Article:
Jeff Marstaller of Cozy Acres Greenhouses in North Yarmouth weighs microgreens, a mix of tiny beet, lettuce and arugula seedlings, for delivery to Portland area restaurants.
Potted flowers for the wholesale market and microgreens ready for harvest flourish at Cozy Acres.
Gabrielle Gosselin and daughter Alice inspect newly planted flats at Six River Farm

Growing New Solutions

More than 20 years after harvesting his first winter crops, Eliot Coleman is still refining and innovating four-season farming techniques, as are a growing number of farmers, university researchers, seed companies, greenhouse manufacturers, and others. “There are so many improvements we can make,” Coleman says.  “We just need to keep our eyes open and see who might be doing something interesting.”

One of the many interesting things Coleman is doing is experimenting with ways to keep high tunnels warmer on the coldest nights without using costly supplemental heat. This year, he’ll be testing Solawrap, a greenhouse plastic that resembles bubble wrap and is a better insulator than sheet plastic. Used in Europe for 30 years, it’s newly available in the U.S. and Coleman will evaluate how well it performs in Maine’s frigid winters. At the same time, he will test a new system to insulate the north wall of a greenhouse with vertical plastic tubes of water heated by the sun.

High tunnels are springing up all over the state, some through a USDA Natural Resources Conservation Service cost-sharing program, but growing winter crops in them is still a tricky business. Through Four Season Farm Consulting, Clara Coleman—Eliot Coleman’s daughter—aims to help a new generation of year-round farmers succeed. In one project, she is partnering with Maine Farmland Trust to provide free consulting services to farmers associated with the new Unity Food Hub, slated to open this spring. The goal, she says, “is to have many of the farmers supplying the hub with fresh produce year-round.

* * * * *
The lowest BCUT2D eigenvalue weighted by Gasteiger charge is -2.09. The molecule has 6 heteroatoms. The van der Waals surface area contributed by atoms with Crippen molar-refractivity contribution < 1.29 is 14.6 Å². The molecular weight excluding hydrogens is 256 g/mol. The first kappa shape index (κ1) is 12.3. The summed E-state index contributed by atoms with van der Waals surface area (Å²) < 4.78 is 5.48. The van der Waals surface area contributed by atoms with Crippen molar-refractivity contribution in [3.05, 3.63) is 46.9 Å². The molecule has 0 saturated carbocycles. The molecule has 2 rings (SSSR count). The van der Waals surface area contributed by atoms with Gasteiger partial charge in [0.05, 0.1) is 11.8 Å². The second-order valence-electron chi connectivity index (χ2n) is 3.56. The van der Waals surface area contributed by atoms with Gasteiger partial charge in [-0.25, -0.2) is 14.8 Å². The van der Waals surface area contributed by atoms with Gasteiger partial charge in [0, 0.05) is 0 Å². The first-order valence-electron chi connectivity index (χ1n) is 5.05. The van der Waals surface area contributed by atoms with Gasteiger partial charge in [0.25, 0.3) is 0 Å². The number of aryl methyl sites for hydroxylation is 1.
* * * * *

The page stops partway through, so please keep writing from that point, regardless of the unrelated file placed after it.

”Coleman, who moved back to Maine after running her own successful year-round organic vegetable farm in Colorado, is among observers who see significant potential for the growth of four-season farming in her home state. She notes growing demand from institutions such as hospital and schools, as well as larger grocers and nearby markets in Boston, all of which would allow year-round farmers  to expand into markets beyond Maine.

It remains to be seen how year-round farming will grow and evolve in Maine, but there are abundant good reasons for pursuing it, from crop failures due to droughts and floods in farming areas out West, to fluctuating fuel costs, to food safety, to supporting Maine’s local farmers, to the vast difference in flavor and quality between local produce and vegetables shipped thousands of miles. And, of course, it’s also common sense.

“If more fresh produce can be grown here in Maine during the winter months, then we don’t have to rely on costly imports from across the country,” Clara Coleman says. “We can produce and sell more of our own products locally and employ more people locally, all of which contributes to food security.”

To that end, many Maine innovators continue to grow the roots of the year-round farming revolution.  “It’s like any new thing,” Eliot Coleman says. “The more you look into it, the more you can do.”